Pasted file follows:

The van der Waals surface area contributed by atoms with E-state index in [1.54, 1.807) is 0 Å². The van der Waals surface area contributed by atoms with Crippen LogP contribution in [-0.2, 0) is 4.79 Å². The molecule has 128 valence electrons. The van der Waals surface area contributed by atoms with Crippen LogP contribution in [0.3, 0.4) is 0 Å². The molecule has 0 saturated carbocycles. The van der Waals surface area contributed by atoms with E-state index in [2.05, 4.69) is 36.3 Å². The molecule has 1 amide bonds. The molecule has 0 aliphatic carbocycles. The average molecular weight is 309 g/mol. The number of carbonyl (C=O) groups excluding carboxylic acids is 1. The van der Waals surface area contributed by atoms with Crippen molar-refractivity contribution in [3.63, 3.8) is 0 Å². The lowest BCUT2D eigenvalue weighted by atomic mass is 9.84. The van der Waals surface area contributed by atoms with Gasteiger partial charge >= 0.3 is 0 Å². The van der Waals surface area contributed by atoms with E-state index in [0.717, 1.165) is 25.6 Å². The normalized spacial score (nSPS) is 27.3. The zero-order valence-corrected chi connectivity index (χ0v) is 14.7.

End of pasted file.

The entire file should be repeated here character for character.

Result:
The van der Waals surface area contributed by atoms with E-state index in [1.54, 1.807) is 0 Å². The van der Waals surface area contributed by atoms with Crippen LogP contribution in [-0.2, 0) is 4.79 Å². The molecule has 128 valence electrons. The van der Waals surface area contributed by atoms with Crippen LogP contribution in [0.3, 0.4) is 0 Å². The molecule has 0 saturated carbocycles. The van der Waals surface area contributed by atoms with E-state index in [2.05, 4.69) is 36.3 Å². The molecule has 1 amide bonds. The molecule has 0 aliphatic carbocycles. The average molecular weight is 309 g/mol. The number of carbonyl (C=O) groups excluding carboxylic acids is 1. The van der Waals surface area contributed by atoms with Crippen molar-refractivity contribution in [3.63, 3.8) is 0 Å². The lowest BCUT2D eigenvalue weighted by atomic mass is 9.84. The van der Waals surface area contributed by atoms with Gasteiger partial charge >= 0.3 is 0 Å². The van der Waals surface area contributed by atoms with E-state index in [0.717, 1.165) is 25.6 Å². The normalized spacial score (nSPS) is 27.3. The zero-order valence-corrected chi connectivity index (χ0v) is 14.7.